“Make no mistake, the road ahead will not be not easy,” she said. “We will stumble. We may fall short. But I pledge to you that we will act boldly and deal with our challenges honestly. We will speak truths. And we will act with the same faith in you that we ask you to place in us.” She called Mr. Trump a “predator” in a speech that came after Mr. Obama issued his most forceful rebuke of his successor to date, saying Mr. Trump “hasn’t grown into the job because he can’t.”

“This president and those in power — those who benefit from keeping things the way they are — they are counting on your cynicism,” Mr. Obama said. “They know they can’t win you over with their policies. So they’re hoping to make it as hard as possible for you to vote, and to convince you that your vote doesn’t matter.

That’s how they win. That’s how they get to keep making decisions that affect your life, and the lives of the people you love. That’s how the economy will keep getting skewed to the wealthy and well-connected, how our health systems will let more people fall through the cracks. That’s how a democracy withers, until it’s no democracy at all.”

Mr. Obama and Hillary Clinton, speaking earlier in the night, both said they had hoped Mr. Trump would rise to the occasion. But they both stressed what they called his failures while in office, with Mr. Obama saying Mr. Trump has shown “no interest in treating the presidency as anything but one more reality show that he can use to get the attention he craves.”

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Mali coup leaders vow to hold elections as history repeats itself



Mali coup leaders vow to hold elections as history repeats itself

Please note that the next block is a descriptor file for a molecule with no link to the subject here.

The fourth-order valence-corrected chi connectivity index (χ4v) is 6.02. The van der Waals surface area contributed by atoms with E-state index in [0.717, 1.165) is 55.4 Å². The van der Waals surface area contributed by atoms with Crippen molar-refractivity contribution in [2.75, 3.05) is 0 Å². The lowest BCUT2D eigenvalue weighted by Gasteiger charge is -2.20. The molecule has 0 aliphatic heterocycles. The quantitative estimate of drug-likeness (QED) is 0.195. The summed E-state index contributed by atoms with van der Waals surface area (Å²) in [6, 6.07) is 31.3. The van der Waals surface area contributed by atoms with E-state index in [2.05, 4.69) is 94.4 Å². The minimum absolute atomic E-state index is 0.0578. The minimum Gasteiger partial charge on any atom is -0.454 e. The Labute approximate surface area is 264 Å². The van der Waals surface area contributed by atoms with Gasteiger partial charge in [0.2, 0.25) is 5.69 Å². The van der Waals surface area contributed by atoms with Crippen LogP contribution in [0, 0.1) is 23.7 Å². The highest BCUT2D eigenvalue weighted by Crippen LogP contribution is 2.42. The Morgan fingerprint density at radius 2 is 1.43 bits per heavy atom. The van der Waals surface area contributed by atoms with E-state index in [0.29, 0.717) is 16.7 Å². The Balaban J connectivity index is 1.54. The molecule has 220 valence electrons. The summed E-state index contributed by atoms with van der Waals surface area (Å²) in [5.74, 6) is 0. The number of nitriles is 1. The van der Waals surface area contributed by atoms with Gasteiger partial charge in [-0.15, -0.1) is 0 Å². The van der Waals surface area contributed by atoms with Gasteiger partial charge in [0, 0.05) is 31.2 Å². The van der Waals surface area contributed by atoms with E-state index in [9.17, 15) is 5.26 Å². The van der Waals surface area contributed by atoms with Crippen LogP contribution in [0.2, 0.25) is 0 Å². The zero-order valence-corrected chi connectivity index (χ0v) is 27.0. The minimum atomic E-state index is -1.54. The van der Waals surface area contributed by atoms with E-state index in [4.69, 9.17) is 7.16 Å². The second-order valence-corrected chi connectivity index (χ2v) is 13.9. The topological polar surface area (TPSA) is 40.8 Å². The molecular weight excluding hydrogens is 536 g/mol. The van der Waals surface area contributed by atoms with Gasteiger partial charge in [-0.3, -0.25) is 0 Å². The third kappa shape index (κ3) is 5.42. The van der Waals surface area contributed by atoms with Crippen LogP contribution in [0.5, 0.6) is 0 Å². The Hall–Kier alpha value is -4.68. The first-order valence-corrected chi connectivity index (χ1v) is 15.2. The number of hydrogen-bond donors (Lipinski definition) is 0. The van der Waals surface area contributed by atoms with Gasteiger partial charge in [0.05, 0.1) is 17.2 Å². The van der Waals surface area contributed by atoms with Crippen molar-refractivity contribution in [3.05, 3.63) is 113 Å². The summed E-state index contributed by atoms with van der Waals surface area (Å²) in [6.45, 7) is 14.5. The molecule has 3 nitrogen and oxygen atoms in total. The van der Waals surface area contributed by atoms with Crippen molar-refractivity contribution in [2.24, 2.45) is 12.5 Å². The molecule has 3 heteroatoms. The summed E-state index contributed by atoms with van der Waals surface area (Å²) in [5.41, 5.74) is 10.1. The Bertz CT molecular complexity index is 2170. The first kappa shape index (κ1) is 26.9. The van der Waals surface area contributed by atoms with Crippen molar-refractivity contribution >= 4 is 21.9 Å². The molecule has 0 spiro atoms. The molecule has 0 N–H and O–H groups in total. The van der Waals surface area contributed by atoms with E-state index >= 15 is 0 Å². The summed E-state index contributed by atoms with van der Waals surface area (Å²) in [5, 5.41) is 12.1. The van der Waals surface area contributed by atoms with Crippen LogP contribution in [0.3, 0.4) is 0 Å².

The Malian soldiers who forced President Ibrahim Boubacar Keita to resign in a coup promised early Wednesday to organize new elections after their takeover was swiftly condemned by the international community.

In a statement carried overnight on state broadcaster ORTM, the mutinous soldiers who staged Tuesday’s military coup identified themselves as the National Committee for the Salvation of the People led by Colonel Major Ismael Wagué.

“With you, standing as one, we can restore this country to its former greatness,” Wagué said, announcing that borders were closed and that a curfew was going into effect from 9 p.m. to 5 a.m

The news of Keita’s departure was met with jubilation by anti-government demonstrators in the capital, Bamako, and alarm by former colonial ruler France and other allies and foreign nations.

The U.N. Security Council scheduled a closed meeting Wednesday August 19, 2020 afternoon to discuss the unfolding situation in Mali, where the U.N. has a 15,600-strong peacekeeping mission. Keita, who was democratically elected in a 2013 landslide and re-elected five years later, still had three years left in his term.

But his popularity had plummeted, and demonstrators began taking to the streets calling for his ouster in June.

West African regional bloc ECOWAS had sent mediators to try and negotiate a unity government but those talks fell apart when it became clear that the protesters would not accept less than Keita’s resignation.